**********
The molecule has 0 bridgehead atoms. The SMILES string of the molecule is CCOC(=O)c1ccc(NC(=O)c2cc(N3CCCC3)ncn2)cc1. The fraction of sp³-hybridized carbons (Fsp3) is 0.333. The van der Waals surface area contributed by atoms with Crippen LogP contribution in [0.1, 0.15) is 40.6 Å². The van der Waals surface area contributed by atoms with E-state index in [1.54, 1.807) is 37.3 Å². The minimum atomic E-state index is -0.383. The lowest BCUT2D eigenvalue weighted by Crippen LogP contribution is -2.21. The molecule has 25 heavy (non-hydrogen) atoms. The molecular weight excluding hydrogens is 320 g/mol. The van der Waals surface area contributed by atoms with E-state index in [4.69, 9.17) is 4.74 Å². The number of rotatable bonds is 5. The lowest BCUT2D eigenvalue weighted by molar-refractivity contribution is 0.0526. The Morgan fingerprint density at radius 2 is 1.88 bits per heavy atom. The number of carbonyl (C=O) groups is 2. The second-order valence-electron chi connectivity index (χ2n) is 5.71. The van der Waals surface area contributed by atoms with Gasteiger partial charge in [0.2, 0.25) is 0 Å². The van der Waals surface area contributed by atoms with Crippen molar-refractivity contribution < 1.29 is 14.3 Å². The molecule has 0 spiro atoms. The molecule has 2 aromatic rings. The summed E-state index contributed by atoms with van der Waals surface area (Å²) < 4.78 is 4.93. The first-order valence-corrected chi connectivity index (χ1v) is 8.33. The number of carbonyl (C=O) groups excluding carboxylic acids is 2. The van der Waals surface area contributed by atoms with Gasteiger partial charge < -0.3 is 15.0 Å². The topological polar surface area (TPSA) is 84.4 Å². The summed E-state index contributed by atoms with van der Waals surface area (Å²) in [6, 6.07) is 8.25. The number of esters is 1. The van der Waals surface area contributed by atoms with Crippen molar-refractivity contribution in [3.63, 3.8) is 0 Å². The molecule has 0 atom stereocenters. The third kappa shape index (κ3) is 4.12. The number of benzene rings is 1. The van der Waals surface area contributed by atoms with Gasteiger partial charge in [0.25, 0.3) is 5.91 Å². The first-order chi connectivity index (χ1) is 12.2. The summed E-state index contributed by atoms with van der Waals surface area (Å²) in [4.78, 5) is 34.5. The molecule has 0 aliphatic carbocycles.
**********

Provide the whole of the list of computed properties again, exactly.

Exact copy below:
The molecule has 0 bridgehead atoms. The SMILES string of the molecule is CCOC(=O)c1ccc(NC(=O)c2cc(N3CCCC3)ncn2)cc1. The fraction of sp³-hybridized carbons (Fsp3) is 0.333. The van der Waals surface area contributed by atoms with Crippen LogP contribution in [0.1, 0.15) is 40.6 Å². The van der Waals surface area contributed by atoms with E-state index in [1.54, 1.807) is 37.3 Å². The minimum atomic E-state index is -0.383. The lowest BCUT2D eigenvalue weighted by Crippen LogP contribution is -2.21. The molecule has 25 heavy (non-hydrogen) atoms. The molecular weight excluding hydrogens is 320 g/mol. The van der Waals surface area contributed by atoms with E-state index in [4.69, 9.17) is 4.74 Å². The number of rotatable bonds is 5. The lowest BCUT2D eigenvalue weighted by molar-refractivity contribution is 0.0526. The Morgan fingerprint density at radius 2 is 1.88 bits per heavy atom. The number of carbonyl (C=O) groups is 2. The second-order valence-electron chi connectivity index (χ2n) is 5.71. The van der Waals surface area contributed by atoms with Gasteiger partial charge in [0.2, 0.25) is 0 Å². The van der Waals surface area contributed by atoms with Crippen molar-refractivity contribution < 1.29 is 14.3 Å². The molecule has 0 spiro atoms. The molecule has 2 aromatic rings. The summed E-state index contributed by atoms with van der Waals surface area (Å²) < 4.78 is 4.93. The first-order valence-corrected chi connectivity index (χ1v) is 8.33. The number of carbonyl (C=O) groups excluding carboxylic acids is 2. The van der Waals surface area contributed by atoms with Gasteiger partial charge < -0.3 is 15.0 Å². The topological polar surface area (TPSA) is 84.4 Å². The summed E-state index contributed by atoms with van der Waals surface area (Å²) in [6, 6.07) is 8.25. The number of esters is 1. The van der Waals surface area contributed by atoms with Crippen molar-refractivity contribution in [3.63, 3.8) is 0 Å². The molecule has 0 atom stereocenters. The third kappa shape index (κ3) is 4.12. The number of benzene rings is 1. The van der Waals surface area contributed by atoms with Gasteiger partial charge in [0.25, 0.3) is 5.91 Å². The first-order chi connectivity index (χ1) is 12.2. The summed E-state index contributed by atoms with van der Waals surface area (Å²) in [4.78, 5) is 34.5. The molecule has 0 aliphatic carbocycles.